I have a fantasy that goes like this: I'm downloading some software from a vendor's Web site, and I'm presented with a screen with many lines of tiny type followed by two boxes. One says "I accept," and the other says "I do not accept." I'm feeling lucky -- or maybe just cantankerous -- so I click the "I do not accept" box. The download comes to an abrupt end.
But a few moments later, I receive an e-mail from the software vendor. "Dear sir," it says, "we couldn't help noticing that you rejected our licence agreement, the one that gives us all the rights and you no remedies when our software crashes or admits hackers, as it surely will. Frankly, we don't blame you. As buyers, we'd never sign anything like that either. But we really, really, really want your business, so we are going to let you have the software anyway. We just ask that you keep this quiet."
Fantasy, indeed. But recently, I was given hope that packaged software licence agreements, surely the most lopsided in all the world of commerce, might be changing. Two of the IT luminaries I interviewed recently about the future of IT said the time is ripe for software buyers to assert themselves. Users are so fed up with bugs, bloatware and security flaws that they will finally rise up and demand guarantees and remedies from vendors, they said.
At about the same time, The Wall Street Journal published a story saying that customers are "starting to press software makers to assume responsibility for faults and pick up some of the costs". The Journal noted darkly that "even a whisper of the 'L word' -- liability -- sends shudders through the software industry."
But after poking into this issue, I found few shudders among either sellers or buyers. Vendors have no plans to change, and while users grumble, for the most part, they accept the status quo.
Buyers' legal leverage is apparently so weak that when I asked Mark Grossman, an attorney at DeWitt Grossman, what advice he gives clients, he cited IT measures, not legal ones: "Redundancy, backup, bringing in security consultants and patching the holes."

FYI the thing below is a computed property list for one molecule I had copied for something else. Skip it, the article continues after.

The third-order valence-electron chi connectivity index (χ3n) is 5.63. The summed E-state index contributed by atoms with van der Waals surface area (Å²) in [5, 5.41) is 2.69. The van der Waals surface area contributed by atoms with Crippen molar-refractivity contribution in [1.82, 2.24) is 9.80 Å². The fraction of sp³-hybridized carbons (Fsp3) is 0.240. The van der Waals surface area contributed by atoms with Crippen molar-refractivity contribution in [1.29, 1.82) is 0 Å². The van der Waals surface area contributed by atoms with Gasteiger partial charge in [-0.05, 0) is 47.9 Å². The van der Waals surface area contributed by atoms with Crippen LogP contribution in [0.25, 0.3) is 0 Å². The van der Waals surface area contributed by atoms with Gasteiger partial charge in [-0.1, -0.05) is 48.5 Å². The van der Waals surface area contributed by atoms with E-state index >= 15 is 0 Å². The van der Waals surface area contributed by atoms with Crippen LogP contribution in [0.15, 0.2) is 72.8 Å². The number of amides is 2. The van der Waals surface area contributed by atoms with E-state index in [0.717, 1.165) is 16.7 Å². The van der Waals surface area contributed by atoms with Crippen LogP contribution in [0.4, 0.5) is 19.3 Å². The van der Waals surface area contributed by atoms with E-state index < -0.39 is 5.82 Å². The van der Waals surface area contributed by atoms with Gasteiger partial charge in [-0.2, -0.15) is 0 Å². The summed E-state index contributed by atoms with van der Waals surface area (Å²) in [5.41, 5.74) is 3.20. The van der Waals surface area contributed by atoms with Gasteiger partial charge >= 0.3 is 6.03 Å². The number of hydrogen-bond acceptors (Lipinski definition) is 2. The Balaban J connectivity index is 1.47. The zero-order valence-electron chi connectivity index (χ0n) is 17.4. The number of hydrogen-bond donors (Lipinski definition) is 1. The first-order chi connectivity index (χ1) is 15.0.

So my plan to write a front-page story with a catchy headline like "Software Customers Cast Off Their Chains" or "Users Mad as Hell, Not Going to Take It Anymore" evaporated.
But that's not quite the end of the story. David Weidenfeld, an attorney at McDonald's Corp who specializes in IT procurement, says nothing much has changed in recent years when it comes to buying packaged software. But, he insists, it's not true that buyers have no leverage. Whereas Joe Consumers like me won't get anywhere by clicking the "I do not accept" button, it's a different story for corporate buyers. "There are things you can do," he says, "but you have to work really hard."
For example, Weidenfeld says, it took him months of negotiation to get a software vendor to amend its basic contract to close what he saw as a serious security loophole. The software had a back door -- which the vendor told customers about -- by which it automatically reported usage of the software for purposes of verifying compliance with licensing terms. But Weidenfeld insisted on a provision that stipulated to the vendor, "You will have no code in this software that's not part of the business application, and if you do, and anything happens, you are responsible for all the damages that occur."
Although Weidenfeld achieved a significant victory, he says too often the purchasing and legal people negotiating with software vendors are not trained in IT, are not part of the IT department and by habit focus on price negotiations. "They say, 'This is not the mainstream of our business. I lowered the price a little; I'm happy, let's get out of here.' "
Weidenfeld says that to break this mindset, all procurement of IT should be consolidated under the CIO, but he notes that the CIO may need a significant boost in staff and budget to handle the load.
Successful negotiating is a matter of hard work and resolve, he says. "If you aren't prepared to give the vendor a flat 'no', or a 'not now', there's a limit to what you can accomplish."
So when the time is right for that front-page story, perhaps the headline will say, "Users work like hell, not going to take it anymore."